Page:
''Markedness and Interlanguage Phonology" . Dr. Mehmet Yavaş, Linguistics / FIU. September 22, 2005.
A structure X is more marked than another structure Y if cross-linguistically the presence of X implies the presence of Y, but not vice versa. Accordingly, more marked structures are predicted to present more difficulties to learners in L2 acquisition. This presentation discussed some phonetic features that can further refine the relative markedness of certain structures, and their possible implications for L2 teaching.
"(S)expletives; Female Speech, Male Speech and Use of Expletives." Filiz KUNUROGLU, Linguistics, FIU. October 17, 2005.
Women's speech and how it differs from the men's speech has been the concern of the many linguists over the past decades. In this talk, an experimental study which re examines both the similarities and the differences between female and male speech in terms of expletives was presented. The results were discussed as to whether sex and gender can be taken as the basis of these differences.
"The Cross-Linguistic Behavior of Spontaneous Speech." Dr. Ellen Thompson, Linguistics, FIU. November 21, 2005.
This talk investigates morphosyntactic spontaneous speech errors from a cross-linguistic perspective. I argue that differences in the structural representation of inflectional morphology predict the distribution of spontaneous speech errors that we observe in English, Spanish, and German Sign Language. English shows contrasting behavior of main versus auxiliary verbs with respect to separation errors, whereas Spanish allows separation errors with both main and auxiliary verbs, and German Sign Language does not exhibit separation errors with either main or auxiliary verbs. The different patterning of errors may be explained if we assume that main verbs in English are derivationally constructed out of syntactically separate stem and affix, while (inflected) auxiliary verbs form a single lexical unit (Lasnik 1995, Chomsky 1957). Spanish, on the other hand, exhibits a unitary system, with both main and auxiliaries being syntactically derived, a claim which is supported by the predicate cleft construction of this language. German Sign Language has a unitary system with main and auxiliary verbs being formed in the lexicon, which is supported by the general behavior of speech errors in this language.
"'You Have Hissed All My Mystery Lectures'" - A Look at Slips of the Toungue". Dr. Ellen Thompson, Linguistics / FIU. February 15, 2005.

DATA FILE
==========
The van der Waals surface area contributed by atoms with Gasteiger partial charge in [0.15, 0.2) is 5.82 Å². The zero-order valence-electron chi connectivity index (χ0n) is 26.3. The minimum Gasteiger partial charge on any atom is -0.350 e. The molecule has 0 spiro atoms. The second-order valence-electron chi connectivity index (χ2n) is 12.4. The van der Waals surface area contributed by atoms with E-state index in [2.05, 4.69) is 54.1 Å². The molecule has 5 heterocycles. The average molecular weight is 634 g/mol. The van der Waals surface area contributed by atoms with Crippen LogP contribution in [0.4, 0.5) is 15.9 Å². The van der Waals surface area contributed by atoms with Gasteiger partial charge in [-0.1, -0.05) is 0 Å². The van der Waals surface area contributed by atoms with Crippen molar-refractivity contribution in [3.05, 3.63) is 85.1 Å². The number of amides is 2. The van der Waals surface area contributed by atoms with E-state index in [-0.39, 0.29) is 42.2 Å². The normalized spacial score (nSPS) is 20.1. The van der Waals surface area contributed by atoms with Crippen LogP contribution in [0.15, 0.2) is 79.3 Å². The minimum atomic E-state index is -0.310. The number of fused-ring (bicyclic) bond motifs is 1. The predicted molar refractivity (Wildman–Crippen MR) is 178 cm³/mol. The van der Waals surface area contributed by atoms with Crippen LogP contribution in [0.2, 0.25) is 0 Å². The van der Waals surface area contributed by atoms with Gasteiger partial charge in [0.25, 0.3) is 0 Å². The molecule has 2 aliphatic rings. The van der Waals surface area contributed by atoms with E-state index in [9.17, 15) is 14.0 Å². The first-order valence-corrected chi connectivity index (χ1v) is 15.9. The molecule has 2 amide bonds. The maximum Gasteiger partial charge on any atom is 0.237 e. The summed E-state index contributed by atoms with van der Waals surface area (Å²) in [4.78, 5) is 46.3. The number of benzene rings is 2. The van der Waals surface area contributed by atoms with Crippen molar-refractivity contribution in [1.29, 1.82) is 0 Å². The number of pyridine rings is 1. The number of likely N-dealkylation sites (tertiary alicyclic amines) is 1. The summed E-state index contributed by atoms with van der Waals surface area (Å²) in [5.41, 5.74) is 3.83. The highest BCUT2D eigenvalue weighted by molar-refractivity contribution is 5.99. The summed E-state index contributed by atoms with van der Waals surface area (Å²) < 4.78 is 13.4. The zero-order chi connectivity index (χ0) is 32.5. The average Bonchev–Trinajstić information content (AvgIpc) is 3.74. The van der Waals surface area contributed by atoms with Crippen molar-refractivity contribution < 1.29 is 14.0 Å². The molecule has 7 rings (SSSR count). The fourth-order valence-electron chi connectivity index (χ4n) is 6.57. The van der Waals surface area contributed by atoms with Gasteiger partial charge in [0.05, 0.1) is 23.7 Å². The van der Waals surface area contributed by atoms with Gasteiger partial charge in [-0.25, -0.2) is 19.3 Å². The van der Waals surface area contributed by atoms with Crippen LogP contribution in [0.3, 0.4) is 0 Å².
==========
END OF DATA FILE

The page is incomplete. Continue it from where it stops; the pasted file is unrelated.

In this talk, I argue that slips of the tongue, which may seem to be little more than a nuisance in speaking, can in fact help us to understand the structure of human language, and can provide evidence about how we produce and understand language. Sigmund Freud argued that that slips of the tongue reveal our unconscious wishes and desires, and discussed the error committed by a member of the House of Commons who referred to another member as the honorable member for Central Hell, instead of Central Hull. Linguists have long noted that the errors that are observed are not random; the structural units, rules and processes that linguists posit in order to account for the phenomena of natural language are affected in speech errors. We observe errors which affect phrases, such as, "I have to smoke my coffee with a cigarette", instead of the intended, "I have to smoke a cigarette with my coffee". Errors occur which affect words, such as, "What child will a grammar learn?", instead of, "What grammar will a child learn?" We also observe errors which affect the meaningful units of which a word is composed; for example, George Bush said, "The government is not the surplus's money, Vice President.", instead of the intended, "The surplus is not the government's money, Vice President". Errors affecting sounds are observed, such as Bush saying, "If the terriers and bariffs are torn down, this economy will grow", when he intended to say, "If the barriers and tariffs are torn down, this economy will grow." I conclude the talk with discussion of the implications of observed errors for the theory of language production and language processing.
"The Old English V2 Process: An Analysis of Modern Theories". Leslie Bofill, Linguistics / FIU. February 17, 2005
The presentation explores the verbal syntax of Old English. Various theories that seek to explain the structure of the "Verb Second" process in Old English is discussed, and the history of the loss of "Verb Second" in English is presented.
"From Ice Cream to aisakulimi: The Adaptation of Consonant Clusters in Loan Words".Dr. Estefan Engelberg, University of Wuppertal/ Germany. March 3, 2005.
Loanwords usually undergo a number of adaptations when they enter the borrowing language. Phonemes unknown to the borrowing language are replaced, features are altered, and accent and tone patterns are modified. This talk will be dealing with the adaptation of consonant clusters when loans from German and English enter non-Indo-European languages which have stricter constraints on clusters. Data will come mainly from Estonian, Kyrgyz, Mokilese, Samoan, Kusaiean and Arabic